The track record has not been encouraging. In another column, we’ll review the history of these efforts more closely. For now, BusinessWeek summarizes the matter succinctly:

  • “China’s history with chipmaking, which started more than 20 years ago, has been marked by unfulfilled promises, stillborn projects, and government waste. And though government initiatives have helped create some large companies, China hasn’t produced a single chipmaker on the world-beating scale of the major rivals outside its borders…. China has failed to keep pace.”

Industrial policy, government funded and directed, just may not work here. An industry expert quoted in BusinessWeek put it this way:

  • “The semiconductor industry is very market-oriented. It isn’t like launching a space station. In the chip industry there’s a lot to consider, from cost to efficiency. These factors are difficult to put in government policies.”

American Economic “Aggression”

The last few years have added new pressure, as the U.S. has slowly choked off the IC pipeline. American policies directed against unfair trade, technology theft, national security risks, and complicated by geopolitical rivalries and diplomatic conflicts, have tightened the noose. For example, Huawei – China’s champion in the telecommunications sector – has been crippled by the denial of access to American semiconductors.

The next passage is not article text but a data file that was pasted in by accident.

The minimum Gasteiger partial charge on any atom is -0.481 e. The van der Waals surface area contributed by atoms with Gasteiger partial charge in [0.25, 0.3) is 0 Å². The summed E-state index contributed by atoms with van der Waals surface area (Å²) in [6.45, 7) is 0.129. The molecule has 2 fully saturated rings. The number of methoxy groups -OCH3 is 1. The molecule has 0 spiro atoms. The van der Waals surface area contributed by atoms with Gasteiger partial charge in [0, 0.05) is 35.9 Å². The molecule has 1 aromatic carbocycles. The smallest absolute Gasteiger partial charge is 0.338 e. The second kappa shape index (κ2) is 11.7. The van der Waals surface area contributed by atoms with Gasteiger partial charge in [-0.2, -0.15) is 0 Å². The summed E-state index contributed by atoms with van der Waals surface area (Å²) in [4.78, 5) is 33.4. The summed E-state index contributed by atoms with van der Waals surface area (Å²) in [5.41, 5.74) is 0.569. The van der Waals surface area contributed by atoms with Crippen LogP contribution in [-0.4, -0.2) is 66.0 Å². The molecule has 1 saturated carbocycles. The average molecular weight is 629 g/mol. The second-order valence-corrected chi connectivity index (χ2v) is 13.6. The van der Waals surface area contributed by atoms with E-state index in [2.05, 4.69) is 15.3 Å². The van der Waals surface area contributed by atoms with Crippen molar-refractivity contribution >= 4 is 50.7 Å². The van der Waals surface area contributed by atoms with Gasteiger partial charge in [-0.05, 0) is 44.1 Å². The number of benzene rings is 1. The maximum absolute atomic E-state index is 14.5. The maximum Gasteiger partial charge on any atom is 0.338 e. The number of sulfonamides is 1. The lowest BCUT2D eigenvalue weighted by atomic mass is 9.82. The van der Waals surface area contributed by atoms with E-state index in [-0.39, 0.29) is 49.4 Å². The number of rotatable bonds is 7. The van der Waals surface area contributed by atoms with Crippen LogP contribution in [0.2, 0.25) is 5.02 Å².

The net-net: Like Japan in 1941, China now finds itself in a position of acute strategic vulnerability, intolerable in light of its geopolitical ambitions.

The War Scenario

The potential pathway to conflict is straightforward. It can be described abstractly:

  • The economy of Country A is vitally dependent on X.
  • Country B controls the supply of X.
  • Country A tries but is not able to develop an independent supply of X.